Over the past several years, lawyers at West Coast Environmental Law have received a number of inquiries from Indigenous trapline holders in BC seeking to protect their hereditary and registered traplines from the cumulative impacts of various industrial projects including logging, mining, hydroe
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In the summer of 2017, BC’s new provincial government promised to reform environmental assessment and planning in British Columbia.
An open letter to Prime Minister Justin Trudeau signed by
West Coast Environmental Law has reviewed the platforms of the BC Liberal Party, the BC NDP, and the BC Green Party on a number of key environmental issues.
Many of the leading cases regarding the constitutional duties of the Crown to First Nations have arisen in the forestry context.
The ground-breaking decision of Tsilhqot’in Nation v. British Columbia, released on November 21, 2007, offers the Province and Canada some incentive to recognize and affirm First Nations title and rights.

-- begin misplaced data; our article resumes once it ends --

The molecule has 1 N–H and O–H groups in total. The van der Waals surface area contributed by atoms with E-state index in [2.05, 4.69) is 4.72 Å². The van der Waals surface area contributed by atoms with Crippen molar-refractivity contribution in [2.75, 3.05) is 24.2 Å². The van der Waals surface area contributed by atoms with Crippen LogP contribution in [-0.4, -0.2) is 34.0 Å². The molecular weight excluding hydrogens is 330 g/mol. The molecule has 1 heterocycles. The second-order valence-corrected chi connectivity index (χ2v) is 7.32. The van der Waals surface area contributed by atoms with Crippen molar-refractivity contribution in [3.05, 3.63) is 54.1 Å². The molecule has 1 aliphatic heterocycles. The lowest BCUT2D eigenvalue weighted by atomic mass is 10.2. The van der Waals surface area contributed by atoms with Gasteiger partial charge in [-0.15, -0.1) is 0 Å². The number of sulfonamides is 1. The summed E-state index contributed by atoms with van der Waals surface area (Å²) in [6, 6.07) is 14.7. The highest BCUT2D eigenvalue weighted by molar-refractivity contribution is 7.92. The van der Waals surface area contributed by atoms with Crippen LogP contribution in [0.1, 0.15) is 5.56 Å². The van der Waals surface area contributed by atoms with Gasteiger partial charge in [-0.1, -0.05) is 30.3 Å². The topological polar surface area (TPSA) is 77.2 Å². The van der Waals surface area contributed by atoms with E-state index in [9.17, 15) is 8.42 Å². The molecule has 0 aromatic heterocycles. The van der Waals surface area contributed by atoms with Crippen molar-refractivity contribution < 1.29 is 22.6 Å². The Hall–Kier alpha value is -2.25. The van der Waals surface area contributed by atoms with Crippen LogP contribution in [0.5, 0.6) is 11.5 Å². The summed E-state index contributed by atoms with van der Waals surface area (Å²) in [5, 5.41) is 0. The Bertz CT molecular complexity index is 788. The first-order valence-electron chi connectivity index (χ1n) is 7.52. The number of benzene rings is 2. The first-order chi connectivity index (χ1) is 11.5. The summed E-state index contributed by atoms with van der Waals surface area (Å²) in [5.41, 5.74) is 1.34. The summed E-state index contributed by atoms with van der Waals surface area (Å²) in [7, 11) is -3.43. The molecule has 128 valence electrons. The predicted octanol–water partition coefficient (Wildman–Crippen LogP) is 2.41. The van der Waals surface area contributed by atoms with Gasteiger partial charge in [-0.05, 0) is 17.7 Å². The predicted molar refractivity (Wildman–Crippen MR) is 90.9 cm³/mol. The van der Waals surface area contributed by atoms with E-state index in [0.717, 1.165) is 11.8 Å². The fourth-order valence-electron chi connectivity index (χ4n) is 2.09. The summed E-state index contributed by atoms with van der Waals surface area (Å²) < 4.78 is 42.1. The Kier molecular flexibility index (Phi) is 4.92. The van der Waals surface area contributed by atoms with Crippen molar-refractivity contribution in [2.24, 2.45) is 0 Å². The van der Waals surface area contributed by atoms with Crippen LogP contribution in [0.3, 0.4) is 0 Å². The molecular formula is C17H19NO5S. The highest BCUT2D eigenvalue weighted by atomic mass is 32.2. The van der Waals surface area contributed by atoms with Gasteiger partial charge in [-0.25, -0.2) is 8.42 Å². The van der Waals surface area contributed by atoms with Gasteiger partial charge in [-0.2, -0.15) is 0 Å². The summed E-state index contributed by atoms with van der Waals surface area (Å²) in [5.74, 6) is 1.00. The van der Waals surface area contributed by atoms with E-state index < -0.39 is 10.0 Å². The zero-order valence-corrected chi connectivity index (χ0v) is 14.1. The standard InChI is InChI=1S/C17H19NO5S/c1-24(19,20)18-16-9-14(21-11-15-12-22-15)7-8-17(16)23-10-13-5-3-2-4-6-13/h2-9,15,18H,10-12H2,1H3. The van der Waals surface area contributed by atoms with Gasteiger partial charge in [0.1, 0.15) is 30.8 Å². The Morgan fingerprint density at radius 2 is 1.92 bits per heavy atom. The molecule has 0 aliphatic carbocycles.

Developing strategic land use plans can be a powerful way for a First Nation to exercise its Aboriginal Title, and to translate its laws and the wisdom of its Elders into maps and written rules that communicate its choices about land and water use to the Crown and third parties.
The nature of the forest industry in British Columbia is closely linked to the forest tenure system through which rights and responsibilities for forest management are allocated.
Since 2001, virtually every environmental and natural resource law in British Columbia has been amended or repealed. In particular, shifts in the scope and nature of statutory decision-making under new “results-based” regulation have had profound implications for First Nations.